When we try to build a prediction algorithm, it is a useful practice to first try out a baseline algorithm and see how they perform. Here we will describe a case of random prediction.

(Inspiration and examples are from Jason Brownlee's Machine Learning Algorithms from Scratch book.)

import pandas as pd
import altair as alt
import numpy as np

from vega_datasets import data

np.random.seed(42)


For the examples we will use the vega 'volcano' dataset. The width and height values are constant, so we work only with the values column.

volcano = data('volcano')

width height values
0 87 61 103
1 87 61 104
2 87 61 104
3 87 61 105
4 87 61 105

The random prediction algorithm

1. takes a training and a test set
2. generates the prediction by selecting random elements from the training set

We split the dataset to training and test sets, by taking the first 2/3 and last 1/3 of the data respectively.

train, test = volcano.iloc[: volcano.shape * 2 // 3, :], volcano.iloc[volcano.shape * 2 // 3 :, :]


A small check that the split did not leave out an entry or did not result in an overlap.

assert train.index[-1] + 1 == test.index


We plot the training and the test sets, respectively.

alt.Chart(train.reset_index()).mark_line().encode(alt.Y('values'), alt.X('index:Q'), alt.Tooltip('values')).interactive().properties(title='Train data')

alt.Chart(test.reset_index()).mark_line().encode(alt.Y('values'), alt.X('index:Q'), alt.Tooltip('values')).interactive().properties(title='Test data')


First, we generate the random predictions with replacement. That is, the same values can occur more than once.

predictions = np.random.choice(train['values'], size=test.shape, replace=True)
predictions

array([166, 179,  96, ..., 105, 157,  95])

We calculate the error terms

errors = test['values'] - predictions
errors

3538   -16
3539   -29
3540    54
3541    54
3542    56
..
5302    -8
5303     2
5304    -7
5305   -60
5306     2
Name: values, Length: 1769, dtype: int64

We calculate the root mean squared error of the predictions.

def calculate_rmse(observed, predicted):
return np.sqrt(sum((observed - predicted) ** 2)/len(observed))


The RMSE is around 34.59 which stands for about 1.34 STD.

rmse = calculate_rmse(test['values'], predictions)
rmse

34.93380641982711

For reference, if we would simply use the simple mean, we would get an RMSE of 18.42,

calculate_rmse(test['values'], test['values'].mean())

18.420942507684327

Let's plot the results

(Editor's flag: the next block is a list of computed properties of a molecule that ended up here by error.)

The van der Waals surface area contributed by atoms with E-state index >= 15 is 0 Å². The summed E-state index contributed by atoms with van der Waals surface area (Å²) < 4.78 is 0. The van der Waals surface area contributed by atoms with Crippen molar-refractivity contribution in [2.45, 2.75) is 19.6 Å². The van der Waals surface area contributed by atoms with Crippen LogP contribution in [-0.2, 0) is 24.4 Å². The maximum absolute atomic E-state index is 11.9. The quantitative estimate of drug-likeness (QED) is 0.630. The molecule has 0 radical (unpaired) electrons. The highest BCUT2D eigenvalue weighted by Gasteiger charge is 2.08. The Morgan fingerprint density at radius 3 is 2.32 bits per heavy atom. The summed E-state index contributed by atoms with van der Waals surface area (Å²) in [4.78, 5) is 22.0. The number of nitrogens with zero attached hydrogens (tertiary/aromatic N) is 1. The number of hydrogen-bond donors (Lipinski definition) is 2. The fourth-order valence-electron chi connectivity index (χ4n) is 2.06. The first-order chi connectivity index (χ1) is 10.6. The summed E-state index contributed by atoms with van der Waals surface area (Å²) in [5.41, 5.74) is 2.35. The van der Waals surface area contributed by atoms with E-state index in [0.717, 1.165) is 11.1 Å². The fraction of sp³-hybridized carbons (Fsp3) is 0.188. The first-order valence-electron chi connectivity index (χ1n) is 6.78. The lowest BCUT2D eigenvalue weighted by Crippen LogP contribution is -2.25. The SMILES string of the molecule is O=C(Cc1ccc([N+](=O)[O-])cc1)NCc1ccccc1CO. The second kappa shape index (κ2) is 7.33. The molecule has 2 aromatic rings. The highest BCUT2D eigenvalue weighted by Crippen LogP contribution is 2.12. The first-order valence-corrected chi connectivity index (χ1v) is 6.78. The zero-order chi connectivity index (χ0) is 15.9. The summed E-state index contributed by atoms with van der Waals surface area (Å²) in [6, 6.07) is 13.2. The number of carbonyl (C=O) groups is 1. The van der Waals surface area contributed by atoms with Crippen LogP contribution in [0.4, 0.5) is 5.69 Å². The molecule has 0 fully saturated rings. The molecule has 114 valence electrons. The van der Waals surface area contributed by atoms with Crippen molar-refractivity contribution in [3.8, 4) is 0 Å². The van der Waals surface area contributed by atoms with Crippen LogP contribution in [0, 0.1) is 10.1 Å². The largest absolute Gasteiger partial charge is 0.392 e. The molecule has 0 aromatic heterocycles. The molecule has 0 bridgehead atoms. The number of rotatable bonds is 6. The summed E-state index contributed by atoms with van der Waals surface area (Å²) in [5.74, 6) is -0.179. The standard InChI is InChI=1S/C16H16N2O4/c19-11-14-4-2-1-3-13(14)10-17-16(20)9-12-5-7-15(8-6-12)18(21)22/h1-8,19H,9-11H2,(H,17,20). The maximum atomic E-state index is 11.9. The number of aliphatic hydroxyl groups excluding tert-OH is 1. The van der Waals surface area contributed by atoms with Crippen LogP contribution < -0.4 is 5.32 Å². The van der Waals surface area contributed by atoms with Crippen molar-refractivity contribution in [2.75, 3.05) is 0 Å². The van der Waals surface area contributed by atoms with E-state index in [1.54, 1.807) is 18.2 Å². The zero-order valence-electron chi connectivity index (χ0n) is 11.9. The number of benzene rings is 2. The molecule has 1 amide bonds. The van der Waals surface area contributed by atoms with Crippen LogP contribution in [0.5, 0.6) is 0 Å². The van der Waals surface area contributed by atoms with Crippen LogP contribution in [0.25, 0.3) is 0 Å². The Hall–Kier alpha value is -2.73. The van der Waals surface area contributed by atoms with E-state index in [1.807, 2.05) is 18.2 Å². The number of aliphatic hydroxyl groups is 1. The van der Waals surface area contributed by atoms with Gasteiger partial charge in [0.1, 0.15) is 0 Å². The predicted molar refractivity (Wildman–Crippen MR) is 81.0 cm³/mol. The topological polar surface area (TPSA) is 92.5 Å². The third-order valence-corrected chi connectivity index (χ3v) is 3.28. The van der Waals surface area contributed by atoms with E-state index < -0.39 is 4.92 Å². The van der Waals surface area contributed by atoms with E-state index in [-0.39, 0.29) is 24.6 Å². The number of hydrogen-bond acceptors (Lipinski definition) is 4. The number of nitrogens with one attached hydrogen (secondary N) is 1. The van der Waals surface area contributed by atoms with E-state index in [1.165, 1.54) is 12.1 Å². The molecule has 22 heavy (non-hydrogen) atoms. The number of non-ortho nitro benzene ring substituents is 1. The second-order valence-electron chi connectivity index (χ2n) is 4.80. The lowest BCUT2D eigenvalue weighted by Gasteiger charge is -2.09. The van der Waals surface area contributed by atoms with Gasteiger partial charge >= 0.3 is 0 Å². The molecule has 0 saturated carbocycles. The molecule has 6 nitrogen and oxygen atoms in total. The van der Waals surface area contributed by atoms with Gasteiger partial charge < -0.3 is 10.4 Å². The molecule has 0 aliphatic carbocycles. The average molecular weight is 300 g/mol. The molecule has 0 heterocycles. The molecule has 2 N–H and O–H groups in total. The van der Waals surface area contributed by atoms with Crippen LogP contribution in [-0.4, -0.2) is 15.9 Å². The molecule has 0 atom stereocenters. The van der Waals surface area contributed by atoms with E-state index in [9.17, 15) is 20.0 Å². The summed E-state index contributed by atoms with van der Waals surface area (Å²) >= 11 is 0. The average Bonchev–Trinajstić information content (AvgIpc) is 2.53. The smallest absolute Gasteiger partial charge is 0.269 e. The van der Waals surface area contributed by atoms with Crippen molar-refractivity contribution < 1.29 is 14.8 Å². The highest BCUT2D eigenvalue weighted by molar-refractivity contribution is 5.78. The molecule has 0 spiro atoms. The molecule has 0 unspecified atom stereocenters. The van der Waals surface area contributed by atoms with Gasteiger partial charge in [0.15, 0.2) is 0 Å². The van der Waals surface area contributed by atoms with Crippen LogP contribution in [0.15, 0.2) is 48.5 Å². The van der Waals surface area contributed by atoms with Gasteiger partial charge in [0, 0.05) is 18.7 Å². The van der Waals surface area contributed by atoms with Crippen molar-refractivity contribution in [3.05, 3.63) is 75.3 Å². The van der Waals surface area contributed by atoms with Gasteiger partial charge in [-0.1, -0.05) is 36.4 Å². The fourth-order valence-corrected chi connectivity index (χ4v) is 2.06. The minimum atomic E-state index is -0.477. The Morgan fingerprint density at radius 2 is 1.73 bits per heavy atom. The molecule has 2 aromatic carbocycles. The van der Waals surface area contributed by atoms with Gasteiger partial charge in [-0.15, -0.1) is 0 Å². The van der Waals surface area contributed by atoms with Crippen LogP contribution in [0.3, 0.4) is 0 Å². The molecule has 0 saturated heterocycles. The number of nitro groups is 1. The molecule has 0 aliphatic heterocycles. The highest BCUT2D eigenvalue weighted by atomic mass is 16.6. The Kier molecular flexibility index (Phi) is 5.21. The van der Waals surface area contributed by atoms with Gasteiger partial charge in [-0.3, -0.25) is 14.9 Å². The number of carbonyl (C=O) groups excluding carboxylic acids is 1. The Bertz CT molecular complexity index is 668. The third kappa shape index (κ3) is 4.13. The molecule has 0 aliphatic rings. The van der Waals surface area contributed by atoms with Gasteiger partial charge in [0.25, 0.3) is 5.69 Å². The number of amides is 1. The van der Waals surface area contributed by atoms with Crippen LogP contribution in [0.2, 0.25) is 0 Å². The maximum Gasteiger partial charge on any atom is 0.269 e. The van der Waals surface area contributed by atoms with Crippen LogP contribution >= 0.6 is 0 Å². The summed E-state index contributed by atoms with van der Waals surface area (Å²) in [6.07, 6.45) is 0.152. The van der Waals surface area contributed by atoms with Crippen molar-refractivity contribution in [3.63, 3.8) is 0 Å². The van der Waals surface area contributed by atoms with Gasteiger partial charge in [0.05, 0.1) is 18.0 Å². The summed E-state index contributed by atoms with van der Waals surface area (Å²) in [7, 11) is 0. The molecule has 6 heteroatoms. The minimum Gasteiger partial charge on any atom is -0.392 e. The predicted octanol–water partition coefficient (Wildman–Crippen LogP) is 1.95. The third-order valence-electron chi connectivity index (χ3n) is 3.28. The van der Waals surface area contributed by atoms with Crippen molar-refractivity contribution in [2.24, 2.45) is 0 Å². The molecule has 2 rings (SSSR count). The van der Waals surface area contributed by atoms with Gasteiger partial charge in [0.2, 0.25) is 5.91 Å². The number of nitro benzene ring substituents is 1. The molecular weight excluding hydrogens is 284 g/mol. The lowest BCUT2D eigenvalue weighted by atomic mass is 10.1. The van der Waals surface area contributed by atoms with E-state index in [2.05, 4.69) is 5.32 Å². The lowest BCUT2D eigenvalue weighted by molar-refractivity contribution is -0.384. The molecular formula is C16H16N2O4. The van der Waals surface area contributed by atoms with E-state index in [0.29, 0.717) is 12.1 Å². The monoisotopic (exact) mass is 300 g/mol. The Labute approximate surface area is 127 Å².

to_compare = pd.concat(
[
test['values'].rename('observed').reset_index(drop=True),
pd.Series(predictions).rename('predictions').reset_index(drop=True)
], axis=1
).stack().reset_index().rename(columns={'level_1': 'status', 'level_0': 'index', 0: 'values'})

to_compare

index status values
0 0 observed 150
1 0 predictions 166
2 1 observed 150
3 1 predictions 179
4 2 observed 150
... ... ... ...
3533 1766 predictions 105
3534 1767 observed 97
3535 1767 predictions 157
3536 1768 observed 97
3537 1768 predictions 95

3538 rows × 3 columns

alt.Chart(to_compare).mark_line().encode(
alt.X('index:Q'), alt.Y('values'), alt.Color('status'), alt.OpacityValue(0.7)
).properties(width=1200, title='Predictions with replacement')


We put the steps into a function and rerun the prediction without replacement.

def predict_randomly(train, test, replace=True):
predictions = np.random.choice(train, size=test.shape, replace=True)
errors = test - predictions
rmse = calculate_rmse(test, predictions)

return predictions, rmse

predictions, rmse = predict_randomly(train['values'], test['values'], replace=False)
rmse

35.90392934559341

Finally, we also put the plotting steps into a function

def plot_predictions(observed, predicted):

to_compare = pd.concat(
[observed.rename('observed').reset_index(drop=True), pd.Series(predicted).rename('predictions').reset_index(drop=True)], axis=1
).stack().reset_index().rename(columns={'level_1': 'status', 'level_0': 'index', 0: 'values'})

chart = alt.Chart(to_compare).mark_line().encode(
alt.X('index:Q'), alt.Y('values'), alt.Color('status'), alt.OpacityValue(0.7)
).properties(width=1200)

chart.display()


The predictions without replacement

plot_predictions(test['values'], predictions)